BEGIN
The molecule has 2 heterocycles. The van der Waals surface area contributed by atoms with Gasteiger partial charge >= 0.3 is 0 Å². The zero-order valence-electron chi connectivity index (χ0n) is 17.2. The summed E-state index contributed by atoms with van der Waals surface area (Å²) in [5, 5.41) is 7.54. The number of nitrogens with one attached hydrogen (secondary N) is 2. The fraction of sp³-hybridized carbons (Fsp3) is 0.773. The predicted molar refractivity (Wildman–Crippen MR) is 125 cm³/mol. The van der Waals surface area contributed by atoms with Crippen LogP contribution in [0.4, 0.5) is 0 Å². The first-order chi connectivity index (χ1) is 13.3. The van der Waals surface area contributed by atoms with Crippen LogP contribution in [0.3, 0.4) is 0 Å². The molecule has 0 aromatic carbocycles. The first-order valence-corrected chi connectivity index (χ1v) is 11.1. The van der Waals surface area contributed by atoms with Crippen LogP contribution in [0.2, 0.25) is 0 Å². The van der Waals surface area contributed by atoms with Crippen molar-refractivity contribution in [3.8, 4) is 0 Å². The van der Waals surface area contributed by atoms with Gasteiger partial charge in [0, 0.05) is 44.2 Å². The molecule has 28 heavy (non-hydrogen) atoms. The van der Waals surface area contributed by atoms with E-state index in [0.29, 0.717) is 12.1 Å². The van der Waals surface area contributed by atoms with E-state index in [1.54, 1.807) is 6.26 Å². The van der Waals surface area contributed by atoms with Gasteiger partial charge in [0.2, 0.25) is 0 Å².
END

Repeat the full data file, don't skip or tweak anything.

The molecule has 2 heterocycles. The van der Waals surface area contributed by atoms with Gasteiger partial charge >= 0.3 is 0 Å². The zero-order valence-electron chi connectivity index (χ0n) is 17.2. The summed E-state index contributed by atoms with van der Waals surface area (Å²) in [5, 5.41) is 7.54. The number of nitrogens with one attached hydrogen (secondary N) is 2. The fraction of sp³-hybridized carbons (Fsp3) is 0.773. The predicted molar refractivity (Wildman–Crippen MR) is 125 cm³/mol. The van der Waals surface area contributed by atoms with Crippen LogP contribution in [0.4, 0.5) is 0 Å². The first-order chi connectivity index (χ1) is 13.3. The van der Waals surface area contributed by atoms with Crippen LogP contribution in [0.3, 0.4) is 0 Å². The molecule has 0 aromatic carbocycles. The first-order valence-corrected chi connectivity index (χ1v) is 11.1. The van der Waals surface area contributed by atoms with Crippen LogP contribution in [0.2, 0.25) is 0 Å². The van der Waals surface area contributed by atoms with Crippen molar-refractivity contribution in [3.8, 4) is 0 Å². The van der Waals surface area contributed by atoms with Gasteiger partial charge in [0, 0.05) is 44.2 Å². The molecule has 28 heavy (non-hydrogen) atoms. The van der Waals surface area contributed by atoms with E-state index in [0.29, 0.717) is 12.1 Å². The van der Waals surface area contributed by atoms with E-state index in [1.54, 1.807) is 6.26 Å². The van der Waals surface area contributed by atoms with Gasteiger partial charge in [0.2, 0.25) is 0 Å².